There is a universal, spiritual, upside-down, culture clashing, reality that when approaching anything in life, the high road (the Jesus road) is to consider others before ourselves. Loving your work is no exception. “If you want to be great, in God’s Kingdom, learn to be the servant of all.” The 2nd chapter in the book of Philippians calls it out loud and clear. Paul says, “Do nothing out of selfishness, value others above yourselves.” The 10th chapter of Mark says, “For even the Son of Man came not to be served, but to serve others.”
Loving your work doesn’t just happen. There are many factors that can cause this almost euphoric state. The secret sauce in every step is to consider others first. That’s where the love comes from. Creating this culture inspires and motivates an entire organization to not only love what they do, but to enjoy each other in the process.
Here are 7 Steps to Loving Your Work:
- Have a curious spirit. Researching, Googling, looking for new things, new experiences, always being eager to learn and asking great questions will pique anyone’s curiosity. The older people get, the more likely they are to stray from acting like a child. Being playful and child-like enhances curiosity. One of the best ways to remain curious is to be intentional about meeting new people outside your area of work. Ask them great questions. A new perspective is life-giving and will energize you far more than you might think.
- Commit to a specific process of improving. Anders Ericsson, author of the book Peak, is an expert on how people improve at anything. He has found that just practicing isn’t enough. To truly improve, you must engage in “deliberate practice.” Deliberate practice involves stepping outside of your comfort zone and trying activities beyond your current abilities. Repeating a skill you’ve already mastered might be satisfying, but it’s not enough to help you get better. Simply wanting to improve isn’t enough. Submit to a process and regiment toward improving.
- Listen deeply. Along with speaking, reading, and writing, listening is one of the “four skills” of language learning. While intensive listening may be more effective in terms of developing specific aspects of listening ability, extensive listening is more effective in building fluency and maintaining learner motivation. Great listening demonstrates how we value others. So often we are more motivated to speak into a situation and contribute, rather than listening and learning. Asking great questions gives us a great advantage as a listener. Great listeners know when and how long to be silent. They show genuine interest in what the person is saying. They aren’t running ahead to think of their next comment. People who are great listeners are often sought out by others because they are known to care.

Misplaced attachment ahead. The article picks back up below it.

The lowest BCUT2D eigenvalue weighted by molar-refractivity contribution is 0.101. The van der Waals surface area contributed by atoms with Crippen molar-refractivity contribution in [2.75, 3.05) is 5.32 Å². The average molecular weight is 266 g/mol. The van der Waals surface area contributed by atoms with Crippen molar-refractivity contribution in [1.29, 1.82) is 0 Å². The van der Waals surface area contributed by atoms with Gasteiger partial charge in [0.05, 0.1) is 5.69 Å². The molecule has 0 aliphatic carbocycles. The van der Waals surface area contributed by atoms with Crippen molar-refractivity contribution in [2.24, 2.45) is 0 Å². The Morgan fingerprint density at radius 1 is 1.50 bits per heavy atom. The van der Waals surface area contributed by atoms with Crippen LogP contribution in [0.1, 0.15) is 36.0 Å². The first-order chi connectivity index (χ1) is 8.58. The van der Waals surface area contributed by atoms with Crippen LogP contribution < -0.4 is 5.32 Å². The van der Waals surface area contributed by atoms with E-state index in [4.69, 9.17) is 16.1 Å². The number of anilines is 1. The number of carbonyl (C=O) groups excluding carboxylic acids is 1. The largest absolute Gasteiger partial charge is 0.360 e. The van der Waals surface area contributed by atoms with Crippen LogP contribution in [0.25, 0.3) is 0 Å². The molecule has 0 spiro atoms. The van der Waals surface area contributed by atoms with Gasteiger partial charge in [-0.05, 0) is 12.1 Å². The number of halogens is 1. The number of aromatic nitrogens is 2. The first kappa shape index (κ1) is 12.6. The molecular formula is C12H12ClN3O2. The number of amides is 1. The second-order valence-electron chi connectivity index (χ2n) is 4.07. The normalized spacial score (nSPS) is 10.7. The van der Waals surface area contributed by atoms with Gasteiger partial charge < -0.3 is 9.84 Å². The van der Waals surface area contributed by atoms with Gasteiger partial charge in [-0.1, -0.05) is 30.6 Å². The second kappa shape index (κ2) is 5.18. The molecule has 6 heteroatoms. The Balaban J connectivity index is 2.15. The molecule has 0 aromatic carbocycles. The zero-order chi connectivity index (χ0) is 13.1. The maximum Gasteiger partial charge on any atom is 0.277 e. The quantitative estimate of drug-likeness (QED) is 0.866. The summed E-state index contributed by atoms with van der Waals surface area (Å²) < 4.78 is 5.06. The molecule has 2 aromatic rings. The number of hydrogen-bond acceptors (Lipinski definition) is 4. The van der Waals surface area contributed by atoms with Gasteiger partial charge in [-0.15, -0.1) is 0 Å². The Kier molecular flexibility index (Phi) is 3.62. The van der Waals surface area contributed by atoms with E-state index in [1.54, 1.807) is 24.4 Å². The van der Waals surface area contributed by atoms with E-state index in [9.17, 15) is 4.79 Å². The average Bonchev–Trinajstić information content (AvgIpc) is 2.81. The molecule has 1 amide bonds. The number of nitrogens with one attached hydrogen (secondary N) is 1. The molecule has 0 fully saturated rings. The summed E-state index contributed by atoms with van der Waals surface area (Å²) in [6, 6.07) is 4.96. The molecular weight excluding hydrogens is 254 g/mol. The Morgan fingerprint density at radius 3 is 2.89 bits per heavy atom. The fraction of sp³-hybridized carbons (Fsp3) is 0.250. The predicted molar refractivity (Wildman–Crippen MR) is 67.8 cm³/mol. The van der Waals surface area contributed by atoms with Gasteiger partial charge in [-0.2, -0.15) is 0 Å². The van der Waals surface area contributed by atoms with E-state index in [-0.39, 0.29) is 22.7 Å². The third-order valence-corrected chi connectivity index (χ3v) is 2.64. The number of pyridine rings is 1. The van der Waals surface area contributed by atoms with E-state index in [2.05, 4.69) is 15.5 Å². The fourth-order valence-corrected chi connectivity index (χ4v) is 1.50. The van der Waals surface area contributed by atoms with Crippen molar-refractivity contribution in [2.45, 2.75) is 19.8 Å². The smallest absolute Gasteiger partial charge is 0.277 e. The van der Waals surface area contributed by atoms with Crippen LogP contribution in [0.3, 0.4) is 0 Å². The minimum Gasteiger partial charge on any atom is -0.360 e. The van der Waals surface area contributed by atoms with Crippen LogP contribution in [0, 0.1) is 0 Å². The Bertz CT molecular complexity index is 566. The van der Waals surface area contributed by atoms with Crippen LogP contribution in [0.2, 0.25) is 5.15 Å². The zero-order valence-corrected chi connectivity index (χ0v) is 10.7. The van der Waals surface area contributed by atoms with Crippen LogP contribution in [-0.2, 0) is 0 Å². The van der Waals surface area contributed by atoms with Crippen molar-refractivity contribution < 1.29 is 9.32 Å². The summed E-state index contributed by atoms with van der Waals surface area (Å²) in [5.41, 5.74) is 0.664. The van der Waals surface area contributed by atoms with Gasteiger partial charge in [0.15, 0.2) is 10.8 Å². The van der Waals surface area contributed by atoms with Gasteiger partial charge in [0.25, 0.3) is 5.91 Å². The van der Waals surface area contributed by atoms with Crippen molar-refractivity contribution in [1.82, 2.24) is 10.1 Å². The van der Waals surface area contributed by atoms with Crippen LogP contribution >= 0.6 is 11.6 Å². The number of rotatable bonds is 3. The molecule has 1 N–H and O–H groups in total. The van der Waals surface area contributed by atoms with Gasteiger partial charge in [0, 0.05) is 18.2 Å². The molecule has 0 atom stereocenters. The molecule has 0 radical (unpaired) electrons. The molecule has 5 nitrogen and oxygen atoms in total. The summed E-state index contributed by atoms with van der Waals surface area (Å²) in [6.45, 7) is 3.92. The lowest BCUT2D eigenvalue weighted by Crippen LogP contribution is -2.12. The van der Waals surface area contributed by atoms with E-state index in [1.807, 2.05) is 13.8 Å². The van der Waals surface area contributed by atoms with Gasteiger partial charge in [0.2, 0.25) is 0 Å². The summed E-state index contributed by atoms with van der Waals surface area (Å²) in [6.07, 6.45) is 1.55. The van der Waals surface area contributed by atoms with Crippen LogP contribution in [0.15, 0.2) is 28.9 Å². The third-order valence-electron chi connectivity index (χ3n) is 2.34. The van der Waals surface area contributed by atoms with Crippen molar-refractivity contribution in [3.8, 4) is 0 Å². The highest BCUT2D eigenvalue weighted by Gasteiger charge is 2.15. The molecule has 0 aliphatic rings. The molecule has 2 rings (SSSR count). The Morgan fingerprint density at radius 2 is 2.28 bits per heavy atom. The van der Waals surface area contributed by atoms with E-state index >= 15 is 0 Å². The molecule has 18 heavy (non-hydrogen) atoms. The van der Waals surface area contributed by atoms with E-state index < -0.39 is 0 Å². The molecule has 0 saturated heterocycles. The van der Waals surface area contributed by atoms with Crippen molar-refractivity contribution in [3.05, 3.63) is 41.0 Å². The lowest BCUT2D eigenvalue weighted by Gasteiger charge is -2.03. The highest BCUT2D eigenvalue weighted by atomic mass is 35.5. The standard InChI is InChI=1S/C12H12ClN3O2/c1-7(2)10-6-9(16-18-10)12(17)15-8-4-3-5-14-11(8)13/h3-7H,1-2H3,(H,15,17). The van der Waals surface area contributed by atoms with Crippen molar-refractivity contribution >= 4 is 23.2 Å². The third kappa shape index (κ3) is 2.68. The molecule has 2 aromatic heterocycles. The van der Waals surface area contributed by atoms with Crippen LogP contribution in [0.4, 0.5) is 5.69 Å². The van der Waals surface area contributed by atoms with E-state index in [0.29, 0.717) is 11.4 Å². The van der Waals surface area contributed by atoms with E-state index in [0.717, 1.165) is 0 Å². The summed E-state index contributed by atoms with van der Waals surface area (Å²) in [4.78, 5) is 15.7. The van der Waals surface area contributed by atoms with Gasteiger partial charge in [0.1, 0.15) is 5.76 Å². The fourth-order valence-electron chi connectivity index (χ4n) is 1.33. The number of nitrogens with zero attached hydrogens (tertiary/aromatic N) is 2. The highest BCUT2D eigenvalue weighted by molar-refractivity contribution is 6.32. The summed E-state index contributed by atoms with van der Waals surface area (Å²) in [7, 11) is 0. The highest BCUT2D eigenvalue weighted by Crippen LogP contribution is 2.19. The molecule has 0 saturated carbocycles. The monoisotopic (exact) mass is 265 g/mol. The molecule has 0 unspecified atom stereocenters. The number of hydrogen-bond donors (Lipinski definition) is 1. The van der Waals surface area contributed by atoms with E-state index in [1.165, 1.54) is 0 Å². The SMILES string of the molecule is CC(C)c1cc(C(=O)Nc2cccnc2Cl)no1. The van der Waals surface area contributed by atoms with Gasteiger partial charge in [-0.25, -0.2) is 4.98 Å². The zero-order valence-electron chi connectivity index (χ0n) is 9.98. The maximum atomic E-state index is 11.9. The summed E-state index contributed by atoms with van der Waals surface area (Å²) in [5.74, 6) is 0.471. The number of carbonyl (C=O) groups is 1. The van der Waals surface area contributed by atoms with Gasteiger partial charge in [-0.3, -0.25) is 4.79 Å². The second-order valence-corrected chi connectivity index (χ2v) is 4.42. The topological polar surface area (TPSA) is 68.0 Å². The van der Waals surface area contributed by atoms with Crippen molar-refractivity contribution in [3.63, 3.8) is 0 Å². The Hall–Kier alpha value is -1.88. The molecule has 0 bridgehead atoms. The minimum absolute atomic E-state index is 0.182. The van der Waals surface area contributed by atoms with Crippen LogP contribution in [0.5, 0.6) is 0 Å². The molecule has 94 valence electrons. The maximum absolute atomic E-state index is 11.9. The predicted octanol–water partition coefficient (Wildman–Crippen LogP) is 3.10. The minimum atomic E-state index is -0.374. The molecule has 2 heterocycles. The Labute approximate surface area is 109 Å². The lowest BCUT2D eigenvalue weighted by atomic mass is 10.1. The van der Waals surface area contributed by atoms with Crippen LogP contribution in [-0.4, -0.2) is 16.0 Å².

- Be a person others trust. As a coach, one of the very first things that must happen is to develop trust. Trust is the foundation for collaboration, team building, and overall integrity. People love to work where there is deep trust–Trust in the leadership, trust in each other, and trust that they are a valuable person to the organization. Holding each other accountable for confronting hurtful comments, bad attitudes, and even gossip, all contribute to building trust. Trust leads to confidence, and confidence is the powerful fuel that drives an organization or a team.
- Create an enjoyable culture. A fun, enjoyable culture does not happen by chance. There are specific reasons certain organizations are known to have joy-filled cultures. The leaders of the organization pave the way. They look through the lenses of expectation, inspiration, caring and carefully plan things that bring people joy. Fun surprises, like taking the staff to a movie during lunch hour. Bring in fun food. Show fun videos at a break. Celebrate and honor a staff member for going beyond what is expected.
- Be a risk taker. The Smithsonian Institute in Washington D.C. has a display of the “The Spark Lab” for the Center of Invention. Part of the process of creating something new involves these five things: “Think it, explore it, sketch it, create it and try it.” Ken Robinson of TED.COM says that the older we get, the less we act like children. He says the difference between kids and adults is that kids will absolutely “give it a go.” They are not afraid to try. Risk-taking has everything to do with advancing. The reason that most people are not risk-takers is that taking a risk implies that failure can happen. But failing when taking risks is one of the best teachers in life.
- Keep caring for others. Recent studies show that one of the main reasons a person stays with a company or organization is that the leadership cares about them. Simon Sinek says, “Leadership is not about being in charge. Leadership is about taking care of those in your charge.” Surprise visits to a co-worker’s office, or simply asking how their kid’s soccer game went on Saturday can go a long way. Maybe a thank you note with a Starbucks card. Always be prepared to ask great questions that indicate that you really care. It’s not so much that your staff knows you care, rather, they must “feel” that you care.
Love your work by loving others first!